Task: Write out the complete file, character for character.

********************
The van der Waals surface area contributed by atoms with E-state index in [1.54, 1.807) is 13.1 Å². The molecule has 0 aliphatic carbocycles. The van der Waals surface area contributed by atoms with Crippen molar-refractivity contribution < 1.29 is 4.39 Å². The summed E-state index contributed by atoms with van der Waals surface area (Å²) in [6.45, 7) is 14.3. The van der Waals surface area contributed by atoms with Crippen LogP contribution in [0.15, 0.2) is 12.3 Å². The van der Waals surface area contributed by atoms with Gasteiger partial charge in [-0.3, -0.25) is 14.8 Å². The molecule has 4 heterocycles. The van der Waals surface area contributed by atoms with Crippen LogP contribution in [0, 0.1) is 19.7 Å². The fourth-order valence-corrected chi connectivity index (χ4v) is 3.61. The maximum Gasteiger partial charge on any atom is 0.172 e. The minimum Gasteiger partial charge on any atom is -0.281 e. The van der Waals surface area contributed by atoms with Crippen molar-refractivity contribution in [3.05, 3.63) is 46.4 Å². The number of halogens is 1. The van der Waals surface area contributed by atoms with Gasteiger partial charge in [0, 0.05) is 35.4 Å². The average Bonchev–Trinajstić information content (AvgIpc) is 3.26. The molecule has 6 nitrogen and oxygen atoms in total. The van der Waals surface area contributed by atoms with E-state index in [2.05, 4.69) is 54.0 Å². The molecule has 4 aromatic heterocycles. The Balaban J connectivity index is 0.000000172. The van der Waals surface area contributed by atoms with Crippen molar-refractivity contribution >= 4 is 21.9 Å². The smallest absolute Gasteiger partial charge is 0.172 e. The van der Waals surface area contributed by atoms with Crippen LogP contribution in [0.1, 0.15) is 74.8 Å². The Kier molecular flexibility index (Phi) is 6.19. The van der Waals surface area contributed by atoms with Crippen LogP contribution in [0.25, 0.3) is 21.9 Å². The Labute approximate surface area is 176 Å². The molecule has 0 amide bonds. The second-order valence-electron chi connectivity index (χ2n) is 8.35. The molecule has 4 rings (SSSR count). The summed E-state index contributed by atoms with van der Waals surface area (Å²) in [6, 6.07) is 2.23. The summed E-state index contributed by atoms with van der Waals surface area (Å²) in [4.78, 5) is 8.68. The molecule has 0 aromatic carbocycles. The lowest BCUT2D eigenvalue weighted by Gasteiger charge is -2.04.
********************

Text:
The van der Waals surface area contributed by atoms with E-state index in [1.54, 1.807) is 13.1 Å². The molecule has 0 aliphatic carbocycles. The van der Waals surface area contributed by atoms with Crippen molar-refractivity contribution < 1.29 is 4.39 Å². The summed E-state index contributed by atoms with van der Waals surface area (Å²) in [6.45, 7) is 14.3. The van der Waals surface area contributed by atoms with Crippen LogP contribution in [0.15, 0.2) is 12.3 Å². The van der Waals surface area contributed by atoms with Gasteiger partial charge in [-0.3, -0.25) is 14.8 Å². The molecule has 4 heterocycles. The van der Waals surface area contributed by atoms with Crippen LogP contribution in [0, 0.1) is 19.7 Å². The fourth-order valence-corrected chi connectivity index (χ4v) is 3.61. The maximum Gasteiger partial charge on any atom is 0.172 e. The minimum Gasteiger partial charge on any atom is -0.281 e. The van der Waals surface area contributed by atoms with Crippen molar-refractivity contribution in [3.05, 3.63) is 46.4 Å². The number of halogens is 1. The van der Waals surface area contributed by atoms with Gasteiger partial charge in [0, 0.05) is 35.4 Å². The average Bonchev–Trinajstić information content (AvgIpc) is 3.26. The molecule has 6 nitrogen and oxygen atoms in total. The van der Waals surface area contributed by atoms with E-state index in [2.05, 4.69) is 54.0 Å². The molecule has 4 aromatic heterocycles. The Balaban J connectivity index is 0.000000172. The van der Waals surface area contributed by atoms with Crippen molar-refractivity contribution >= 4 is 21.9 Å². The smallest absolute Gasteiger partial charge is 0.172 e. The van der Waals surface area contributed by atoms with Crippen LogP contribution in [0.1, 0.15) is 74.8 Å². The Kier molecular flexibility index (Phi) is 6.19. The van der Waals surface area contributed by atoms with Crippen LogP contribution in [0.25, 0.3) is 21.9 Å². The Labute approximate surface area is 176 Å². The molecule has 0 amide bonds. The second-order valence-electron chi connectivity index (χ2n) is 8.35. The molecule has 4 rings (SSSR count). The summed E-state index contributed by atoms with van der Waals surface area (Å²) in [6, 6.07) is 2.23. The summed E-state index contributed by atoms with van der Waals surface area (Å²) in [4.78, 5) is 8.68. The molecule has 0 aromatic carbocycles. The lowest BCUT2D eigenvalue weighted by Gasteiger charge is -2.04.